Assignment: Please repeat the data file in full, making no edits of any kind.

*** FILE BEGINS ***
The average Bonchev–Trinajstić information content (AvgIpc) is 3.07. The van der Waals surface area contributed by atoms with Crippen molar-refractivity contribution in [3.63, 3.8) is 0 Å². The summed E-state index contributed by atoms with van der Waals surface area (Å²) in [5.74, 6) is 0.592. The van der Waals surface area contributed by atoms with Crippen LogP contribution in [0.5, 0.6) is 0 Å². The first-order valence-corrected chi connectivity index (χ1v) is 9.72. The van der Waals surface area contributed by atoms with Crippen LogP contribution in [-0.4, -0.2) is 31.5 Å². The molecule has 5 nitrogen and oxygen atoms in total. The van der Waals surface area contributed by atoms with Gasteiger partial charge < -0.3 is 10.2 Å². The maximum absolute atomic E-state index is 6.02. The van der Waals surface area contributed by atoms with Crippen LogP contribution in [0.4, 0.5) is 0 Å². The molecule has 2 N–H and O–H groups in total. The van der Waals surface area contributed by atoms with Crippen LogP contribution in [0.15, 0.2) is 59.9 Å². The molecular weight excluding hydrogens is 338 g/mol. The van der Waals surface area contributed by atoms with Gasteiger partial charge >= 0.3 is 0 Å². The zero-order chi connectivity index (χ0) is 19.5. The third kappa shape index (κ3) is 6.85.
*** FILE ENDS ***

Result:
The average Bonchev–Trinajstić information content (AvgIpc) is 3.07. The van der Waals surface area contributed by atoms with Crippen molar-refractivity contribution in [3.63, 3.8) is 0 Å². The summed E-state index contributed by atoms with van der Waals surface area (Å²) in [5.74, 6) is 0.592. The van der Waals surface area contributed by atoms with Crippen LogP contribution in [0.5, 0.6) is 0 Å². The first-order valence-corrected chi connectivity index (χ1v) is 9.72. The van der Waals surface area contributed by atoms with Crippen LogP contribution in [-0.4, -0.2) is 31.5 Å². The molecule has 5 nitrogen and oxygen atoms in total. The van der Waals surface area contributed by atoms with Gasteiger partial charge < -0.3 is 10.2 Å². The maximum absolute atomic E-state index is 6.02. The van der Waals surface area contributed by atoms with Crippen LogP contribution in [0.4, 0.5) is 0 Å². The molecule has 2 N–H and O–H groups in total. The van der Waals surface area contributed by atoms with Crippen LogP contribution in [0.15, 0.2) is 59.9 Å². The molecular weight excluding hydrogens is 338 g/mol. The van der Waals surface area contributed by atoms with Gasteiger partial charge >= 0.3 is 0 Å². The zero-order chi connectivity index (χ0) is 19.5. The third kappa shape index (κ3) is 6.85.